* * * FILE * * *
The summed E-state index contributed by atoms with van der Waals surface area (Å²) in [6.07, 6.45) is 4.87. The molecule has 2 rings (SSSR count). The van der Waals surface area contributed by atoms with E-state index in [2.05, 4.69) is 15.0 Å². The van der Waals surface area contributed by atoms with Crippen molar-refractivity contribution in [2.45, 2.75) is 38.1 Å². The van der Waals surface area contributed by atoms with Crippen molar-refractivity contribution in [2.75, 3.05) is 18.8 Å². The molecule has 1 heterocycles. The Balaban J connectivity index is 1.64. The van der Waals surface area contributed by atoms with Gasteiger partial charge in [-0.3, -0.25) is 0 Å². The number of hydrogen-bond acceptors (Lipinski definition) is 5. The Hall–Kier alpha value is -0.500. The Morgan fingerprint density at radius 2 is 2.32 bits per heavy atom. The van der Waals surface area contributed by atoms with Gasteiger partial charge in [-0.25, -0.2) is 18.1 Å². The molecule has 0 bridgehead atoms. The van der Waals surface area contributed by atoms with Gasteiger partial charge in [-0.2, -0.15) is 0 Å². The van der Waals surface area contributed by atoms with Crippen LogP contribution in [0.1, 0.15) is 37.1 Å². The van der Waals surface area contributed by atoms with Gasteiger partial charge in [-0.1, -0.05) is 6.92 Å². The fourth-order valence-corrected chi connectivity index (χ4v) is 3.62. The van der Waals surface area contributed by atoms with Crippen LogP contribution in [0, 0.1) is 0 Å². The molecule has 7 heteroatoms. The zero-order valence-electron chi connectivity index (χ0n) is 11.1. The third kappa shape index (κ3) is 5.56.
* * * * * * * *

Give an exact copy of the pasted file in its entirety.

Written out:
The summed E-state index contributed by atoms with van der Waals surface area (Å²) in [6.07, 6.45) is 4.87. The molecule has 2 rings (SSSR count). The van der Waals surface area contributed by atoms with E-state index in [2.05, 4.69) is 15.0 Å². The van der Waals surface area contributed by atoms with Crippen molar-refractivity contribution in [2.45, 2.75) is 38.1 Å². The van der Waals surface area contributed by atoms with Crippen molar-refractivity contribution in [2.75, 3.05) is 18.8 Å². The molecule has 1 heterocycles. The Balaban J connectivity index is 1.64. The van der Waals surface area contributed by atoms with Gasteiger partial charge in [-0.3, -0.25) is 0 Å². The number of hydrogen-bond acceptors (Lipinski definition) is 5. The Hall–Kier alpha value is -0.500. The Morgan fingerprint density at radius 2 is 2.32 bits per heavy atom. The van der Waals surface area contributed by atoms with Gasteiger partial charge in [-0.25, -0.2) is 18.1 Å². The molecule has 0 bridgehead atoms. The van der Waals surface area contributed by atoms with Gasteiger partial charge in [-0.2, -0.15) is 0 Å². The van der Waals surface area contributed by atoms with Crippen LogP contribution in [0.1, 0.15) is 37.1 Å². The van der Waals surface area contributed by atoms with Gasteiger partial charge in [-0.1, -0.05) is 6.92 Å². The fourth-order valence-corrected chi connectivity index (χ4v) is 3.62. The van der Waals surface area contributed by atoms with Crippen LogP contribution in [0, 0.1) is 0 Å². The molecule has 7 heteroatoms. The zero-order valence-electron chi connectivity index (χ0n) is 11.1. The third kappa shape index (κ3) is 5.56.